This Article offers a third vision: that modern American criminal law is primarily “conventional” in the British Commonwealth sense of that term. That is, much of our criminal law is defined by unwritten common-law-like norms that are widely acknowledged and generally respected, and yet are not recognized as formal law enforceable in courts. This Article makes three contributions. First, it argues that criminal law conventions exist. Second, it explains how non-legal checks on prosecutorial power bring about criminal law conventions. Third, it provides an account for how legislatures and courts should respond to a criminal law heavily comprised of norms that rely primarily on non-legal sanctions for their enforcement.
4-2021 | Piotr Bystranowski, Murat Mungan
‘Proxy crimes’ is a phrase loosely used to refer to conduct which is punished only as a means to target another, harmful, conduct. Many criminal law scholars find the criminalization of this type of conduct unjustifiable from a retributivist perspective, whereas others note that proxy criminalization can contribute to mass incarceration and overcriminalization. Given the importance of these problems, a systematic analysis of proxy crimes, currently absent in the criminal law literature, is needed.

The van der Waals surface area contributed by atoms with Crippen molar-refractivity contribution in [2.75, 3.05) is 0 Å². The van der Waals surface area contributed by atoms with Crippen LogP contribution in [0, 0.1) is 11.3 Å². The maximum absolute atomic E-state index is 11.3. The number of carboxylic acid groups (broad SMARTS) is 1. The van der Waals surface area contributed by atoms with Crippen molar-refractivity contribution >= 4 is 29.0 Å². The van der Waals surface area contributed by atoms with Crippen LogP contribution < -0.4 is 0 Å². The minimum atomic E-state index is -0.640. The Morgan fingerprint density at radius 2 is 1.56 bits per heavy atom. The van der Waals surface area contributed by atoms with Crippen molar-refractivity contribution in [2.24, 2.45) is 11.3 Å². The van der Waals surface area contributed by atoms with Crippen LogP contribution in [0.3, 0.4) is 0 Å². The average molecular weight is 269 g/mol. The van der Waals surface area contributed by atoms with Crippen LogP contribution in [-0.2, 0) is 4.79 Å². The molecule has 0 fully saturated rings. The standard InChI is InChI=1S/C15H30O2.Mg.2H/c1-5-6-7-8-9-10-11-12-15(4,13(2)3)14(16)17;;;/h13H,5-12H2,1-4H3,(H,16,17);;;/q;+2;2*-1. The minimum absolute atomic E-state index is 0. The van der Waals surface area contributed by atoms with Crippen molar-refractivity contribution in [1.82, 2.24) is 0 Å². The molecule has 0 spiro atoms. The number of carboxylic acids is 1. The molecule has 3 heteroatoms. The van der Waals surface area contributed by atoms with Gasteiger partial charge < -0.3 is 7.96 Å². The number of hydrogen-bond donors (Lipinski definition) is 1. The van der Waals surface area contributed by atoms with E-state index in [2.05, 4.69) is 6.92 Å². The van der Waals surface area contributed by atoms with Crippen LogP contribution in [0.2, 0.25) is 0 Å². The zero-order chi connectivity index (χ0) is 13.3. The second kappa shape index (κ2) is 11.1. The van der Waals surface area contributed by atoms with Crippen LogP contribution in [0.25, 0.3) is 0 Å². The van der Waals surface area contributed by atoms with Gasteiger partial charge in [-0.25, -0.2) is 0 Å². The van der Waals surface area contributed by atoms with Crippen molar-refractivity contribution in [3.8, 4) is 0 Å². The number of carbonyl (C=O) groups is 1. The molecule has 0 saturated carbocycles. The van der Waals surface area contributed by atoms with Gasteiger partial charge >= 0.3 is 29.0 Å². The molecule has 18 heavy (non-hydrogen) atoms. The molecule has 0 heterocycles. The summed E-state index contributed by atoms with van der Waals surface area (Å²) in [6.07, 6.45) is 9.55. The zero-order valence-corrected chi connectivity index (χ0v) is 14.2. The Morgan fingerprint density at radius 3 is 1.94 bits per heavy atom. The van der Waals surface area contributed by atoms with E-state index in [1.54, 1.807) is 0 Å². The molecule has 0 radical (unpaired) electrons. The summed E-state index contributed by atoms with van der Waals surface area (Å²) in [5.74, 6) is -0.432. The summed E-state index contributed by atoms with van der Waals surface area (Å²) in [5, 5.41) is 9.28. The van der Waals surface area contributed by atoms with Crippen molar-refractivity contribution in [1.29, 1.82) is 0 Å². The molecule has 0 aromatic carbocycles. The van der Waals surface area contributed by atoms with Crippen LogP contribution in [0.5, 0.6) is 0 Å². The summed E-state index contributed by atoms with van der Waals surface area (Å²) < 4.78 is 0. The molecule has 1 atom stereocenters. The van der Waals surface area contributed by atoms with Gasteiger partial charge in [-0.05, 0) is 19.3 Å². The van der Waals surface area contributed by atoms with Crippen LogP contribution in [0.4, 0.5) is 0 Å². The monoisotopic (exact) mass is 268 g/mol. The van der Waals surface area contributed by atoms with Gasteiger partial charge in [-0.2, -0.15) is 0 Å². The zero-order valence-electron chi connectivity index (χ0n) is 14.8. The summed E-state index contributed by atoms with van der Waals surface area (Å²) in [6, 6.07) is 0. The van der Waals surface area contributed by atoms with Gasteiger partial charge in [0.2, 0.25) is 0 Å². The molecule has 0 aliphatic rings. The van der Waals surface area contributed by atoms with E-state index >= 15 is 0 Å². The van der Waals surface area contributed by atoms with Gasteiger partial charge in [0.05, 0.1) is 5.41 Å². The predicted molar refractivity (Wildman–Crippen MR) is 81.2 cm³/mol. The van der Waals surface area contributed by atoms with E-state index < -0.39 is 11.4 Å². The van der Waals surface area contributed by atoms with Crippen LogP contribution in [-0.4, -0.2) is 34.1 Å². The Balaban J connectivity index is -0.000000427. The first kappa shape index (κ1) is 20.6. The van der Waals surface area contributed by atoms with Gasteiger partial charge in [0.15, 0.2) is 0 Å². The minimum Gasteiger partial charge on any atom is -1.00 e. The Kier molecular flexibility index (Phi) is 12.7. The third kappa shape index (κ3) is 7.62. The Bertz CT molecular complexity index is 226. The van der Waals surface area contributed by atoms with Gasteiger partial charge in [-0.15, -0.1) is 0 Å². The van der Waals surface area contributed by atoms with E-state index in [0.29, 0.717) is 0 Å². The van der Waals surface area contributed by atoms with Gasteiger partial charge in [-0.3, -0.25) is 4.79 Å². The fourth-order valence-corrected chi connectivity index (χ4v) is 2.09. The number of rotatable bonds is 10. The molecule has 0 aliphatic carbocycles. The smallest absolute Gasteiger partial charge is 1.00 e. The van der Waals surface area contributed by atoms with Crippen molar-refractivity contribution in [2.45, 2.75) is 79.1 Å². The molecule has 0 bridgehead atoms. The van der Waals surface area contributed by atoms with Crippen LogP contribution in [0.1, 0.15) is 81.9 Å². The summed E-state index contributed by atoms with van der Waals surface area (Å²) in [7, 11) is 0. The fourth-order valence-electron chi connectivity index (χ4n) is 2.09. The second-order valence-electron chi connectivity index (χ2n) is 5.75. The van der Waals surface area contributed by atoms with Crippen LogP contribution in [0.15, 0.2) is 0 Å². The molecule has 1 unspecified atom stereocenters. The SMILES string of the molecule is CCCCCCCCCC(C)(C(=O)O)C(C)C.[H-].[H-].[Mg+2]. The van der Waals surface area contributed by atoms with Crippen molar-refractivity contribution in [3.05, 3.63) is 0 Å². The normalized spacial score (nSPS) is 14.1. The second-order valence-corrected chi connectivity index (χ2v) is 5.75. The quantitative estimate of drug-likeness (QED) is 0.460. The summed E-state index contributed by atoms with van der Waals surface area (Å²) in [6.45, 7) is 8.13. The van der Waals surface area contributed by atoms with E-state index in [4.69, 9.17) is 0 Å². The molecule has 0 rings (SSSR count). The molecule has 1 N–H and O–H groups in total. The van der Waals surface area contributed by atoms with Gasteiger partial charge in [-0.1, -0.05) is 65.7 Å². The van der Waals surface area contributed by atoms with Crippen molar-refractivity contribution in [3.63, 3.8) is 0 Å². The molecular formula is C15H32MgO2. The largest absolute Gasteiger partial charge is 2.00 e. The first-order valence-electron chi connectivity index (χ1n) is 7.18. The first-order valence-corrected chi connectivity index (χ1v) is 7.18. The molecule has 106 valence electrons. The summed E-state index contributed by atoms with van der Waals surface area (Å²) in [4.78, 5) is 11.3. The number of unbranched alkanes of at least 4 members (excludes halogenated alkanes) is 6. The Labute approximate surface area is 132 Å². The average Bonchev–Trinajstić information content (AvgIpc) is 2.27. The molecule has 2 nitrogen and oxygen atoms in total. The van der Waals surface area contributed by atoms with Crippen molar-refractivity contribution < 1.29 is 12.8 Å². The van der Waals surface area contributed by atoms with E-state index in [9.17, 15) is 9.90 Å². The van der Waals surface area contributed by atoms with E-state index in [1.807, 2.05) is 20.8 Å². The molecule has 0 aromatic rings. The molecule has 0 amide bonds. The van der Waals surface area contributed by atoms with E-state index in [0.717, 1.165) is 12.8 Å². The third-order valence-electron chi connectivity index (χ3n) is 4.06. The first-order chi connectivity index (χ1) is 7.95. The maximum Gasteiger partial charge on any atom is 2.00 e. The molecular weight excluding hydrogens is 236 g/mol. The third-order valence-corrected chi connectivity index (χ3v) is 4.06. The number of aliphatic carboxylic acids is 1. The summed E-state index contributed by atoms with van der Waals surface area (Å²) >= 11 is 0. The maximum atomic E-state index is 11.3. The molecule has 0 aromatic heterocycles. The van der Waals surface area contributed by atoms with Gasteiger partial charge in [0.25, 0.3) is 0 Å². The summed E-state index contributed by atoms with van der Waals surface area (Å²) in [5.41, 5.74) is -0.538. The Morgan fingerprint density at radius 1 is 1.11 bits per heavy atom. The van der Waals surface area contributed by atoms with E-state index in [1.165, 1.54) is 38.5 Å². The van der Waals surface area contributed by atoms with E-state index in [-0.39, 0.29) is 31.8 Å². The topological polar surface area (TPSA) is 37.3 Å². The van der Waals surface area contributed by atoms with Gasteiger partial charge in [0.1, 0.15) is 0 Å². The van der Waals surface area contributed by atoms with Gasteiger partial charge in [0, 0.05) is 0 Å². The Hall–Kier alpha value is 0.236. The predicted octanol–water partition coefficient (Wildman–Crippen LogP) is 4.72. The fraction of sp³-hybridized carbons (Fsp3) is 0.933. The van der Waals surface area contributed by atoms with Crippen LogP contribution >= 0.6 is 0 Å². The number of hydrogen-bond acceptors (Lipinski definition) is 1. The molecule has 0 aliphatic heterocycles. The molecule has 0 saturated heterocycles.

In this article, we provide a comprehensive analysis of proxy crimes by (i) surveying the existing literature and identifying gaps in prior analyses, (ii) proposing a simple yet useful definition of proxy crimes, (iii) identifying three specific categories of proxy crimes, and (iv) conducting an economic analysis of proxy criminalization which allows us to identify conditions under which proxy criminalization is socially (un)desirable. Finally, in light of our analysis, we present and discuss a specific affirmative defense that can be made available to defendants charged with a proxy crime. We explain how legislators can better balance the social benefits and detriments from proxy criminalization through these types of affirmative defenses.